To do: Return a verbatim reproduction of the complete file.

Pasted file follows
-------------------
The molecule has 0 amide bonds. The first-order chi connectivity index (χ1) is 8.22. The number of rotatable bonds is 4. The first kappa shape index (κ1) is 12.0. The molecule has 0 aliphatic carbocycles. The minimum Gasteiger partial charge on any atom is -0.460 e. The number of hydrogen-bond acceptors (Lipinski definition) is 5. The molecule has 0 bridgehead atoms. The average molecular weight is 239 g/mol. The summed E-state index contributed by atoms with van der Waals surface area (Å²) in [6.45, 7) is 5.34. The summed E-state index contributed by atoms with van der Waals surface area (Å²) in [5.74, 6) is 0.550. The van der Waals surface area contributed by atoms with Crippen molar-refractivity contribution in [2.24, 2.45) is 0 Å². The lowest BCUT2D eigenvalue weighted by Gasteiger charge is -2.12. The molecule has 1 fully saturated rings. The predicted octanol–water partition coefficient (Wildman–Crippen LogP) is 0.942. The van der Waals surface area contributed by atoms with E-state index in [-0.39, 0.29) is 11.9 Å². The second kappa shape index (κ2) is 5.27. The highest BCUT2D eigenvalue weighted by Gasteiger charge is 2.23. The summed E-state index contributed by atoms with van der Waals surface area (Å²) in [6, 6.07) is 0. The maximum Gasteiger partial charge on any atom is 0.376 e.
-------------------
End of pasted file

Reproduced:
The molecule has 0 amide bonds. The first-order chi connectivity index (χ1) is 8.22. The number of rotatable bonds is 4. The first kappa shape index (κ1) is 12.0. The molecule has 0 aliphatic carbocycles. The minimum Gasteiger partial charge on any atom is -0.460 e. The number of hydrogen-bond acceptors (Lipinski definition) is 5. The molecule has 0 bridgehead atoms. The average molecular weight is 239 g/mol. The summed E-state index contributed by atoms with van der Waals surface area (Å²) in [6.45, 7) is 5.34. The summed E-state index contributed by atoms with van der Waals surface area (Å²) in [5.74, 6) is 0.550. The van der Waals surface area contributed by atoms with Crippen molar-refractivity contribution in [2.24, 2.45) is 0 Å². The lowest BCUT2D eigenvalue weighted by Gasteiger charge is -2.12. The molecule has 1 fully saturated rings. The predicted octanol–water partition coefficient (Wildman–Crippen LogP) is 0.942. The van der Waals surface area contributed by atoms with E-state index in [-0.39, 0.29) is 11.9 Å². The second kappa shape index (κ2) is 5.27. The highest BCUT2D eigenvalue weighted by Gasteiger charge is 2.23. The summed E-state index contributed by atoms with van der Waals surface area (Å²) in [6, 6.07) is 0. The maximum Gasteiger partial charge on any atom is 0.376 e.